As for the Raiders, they desperately needed this victory, but they still have some significant flaws. Offensively, they must decide what to do with their run game. Marshawn Lynch looks like an aging back who has little gas left in the tank, and the future of this Raiders run game appears to be in the hands of Jalen Richard and DeAndre Washington, who can give them more explosive plays.
Do they waive Lynch and move on, or do they go to a three-man back rotation and hope that they can keep him happy? They must also cut down on all of their dropped passes, and Carr must be a little better in his decision making. He is getting away with some throws that could easily be intercepted. On defense, they are a liability in man coverages, which hurts their ability to blitz. So they may be forced to play a lot of zones to keep everything in front of them, but that are not who the Raiders are, and playing with patience and discipline is not their style.
The L.A. Rams and Jacksonville are not going away
Both are coming off strong statement wins on Sunday, and now they enter their bye week to not only get healthy but also work on their weaknesses. The Rams have travelled 6,400 miles in the last two weeks to beat Jacksonville and Arizona (in London on Sunday), and they are doing it in style as the NFL’s highest scoring offense. Jared Goff spread the ball around well enough in the passing game to keep defenses in personnel packages that don’t load the box to stop Todd Gurley. And when Gurley faces a base defensive front he is going to get his yards, both in run and pass. On defense, they seem to have opened things up with more blitzes and aggressive pressure packages.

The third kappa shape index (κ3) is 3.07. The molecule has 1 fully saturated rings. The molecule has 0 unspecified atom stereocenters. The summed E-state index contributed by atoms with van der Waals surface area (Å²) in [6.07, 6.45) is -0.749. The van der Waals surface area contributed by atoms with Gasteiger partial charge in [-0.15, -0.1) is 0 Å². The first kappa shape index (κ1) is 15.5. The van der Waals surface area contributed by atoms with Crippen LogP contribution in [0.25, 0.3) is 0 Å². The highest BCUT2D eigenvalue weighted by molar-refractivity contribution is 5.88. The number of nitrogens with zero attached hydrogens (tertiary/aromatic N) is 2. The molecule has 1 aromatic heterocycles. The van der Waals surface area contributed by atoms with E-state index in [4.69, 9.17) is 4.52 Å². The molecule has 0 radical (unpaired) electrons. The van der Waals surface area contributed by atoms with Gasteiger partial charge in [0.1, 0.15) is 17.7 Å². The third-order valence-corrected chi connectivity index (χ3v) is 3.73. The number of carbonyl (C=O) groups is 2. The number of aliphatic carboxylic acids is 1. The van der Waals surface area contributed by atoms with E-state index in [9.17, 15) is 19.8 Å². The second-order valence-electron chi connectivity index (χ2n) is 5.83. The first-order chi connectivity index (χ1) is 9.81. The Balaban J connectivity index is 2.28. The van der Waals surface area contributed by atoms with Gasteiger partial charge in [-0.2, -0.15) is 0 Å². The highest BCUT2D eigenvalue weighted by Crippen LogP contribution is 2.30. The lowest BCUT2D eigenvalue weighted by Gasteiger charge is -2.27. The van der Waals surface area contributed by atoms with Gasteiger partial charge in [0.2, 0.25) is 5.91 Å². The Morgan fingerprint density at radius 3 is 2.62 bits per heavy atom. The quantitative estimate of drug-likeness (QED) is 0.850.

They are creating numerous turnovers. and Wade Phillips has opened up his entire defensive playbook. These guys are having fun and playing loose. Jacksonville lost to these Rams in Week 6, but on Sunday they dominated hapless Indianapolis, 27-0. And the Jaguars did it without their best weapon, Leonard Fournette. Their defense took over this game with 10 sacks, and when they are focused they can dominate most NFL offenses.
Against a poor Colts pass defense, Blake Bortles looked like a real quarterback and not just a game manager. But he needs to put together more solid games against better defenses. A healthy Fournette, a more productive passing game and an attacking defense makes the Jaguars a tough team to beat. Like the Rams, they are a team who knows their identity, and they believe in what they are doing.
It’s a long year in Cleveland and Indianapolis
Reality is likely settling in for these two teams as they look ahead and realize that coming up with wins (or even a win) is problematic with tough second half schedules. Both teams are a mess with too many fixes to overcome, and they have little to hang their hat on. Cleveland actually got close to a win in their 12-9 OT loss to Tennessee, but the Colts were totally inept in their 27-0 loss to Jacksonville.
The Browns continue to play hard on defense, and their game plan against Tennessee of loading the box to stop the run was very effective. But their offense remains a mess. A revolving quarterback door has all three signal callers looking over their shoulders, and it sure looks like the coaches have mishandled this situation.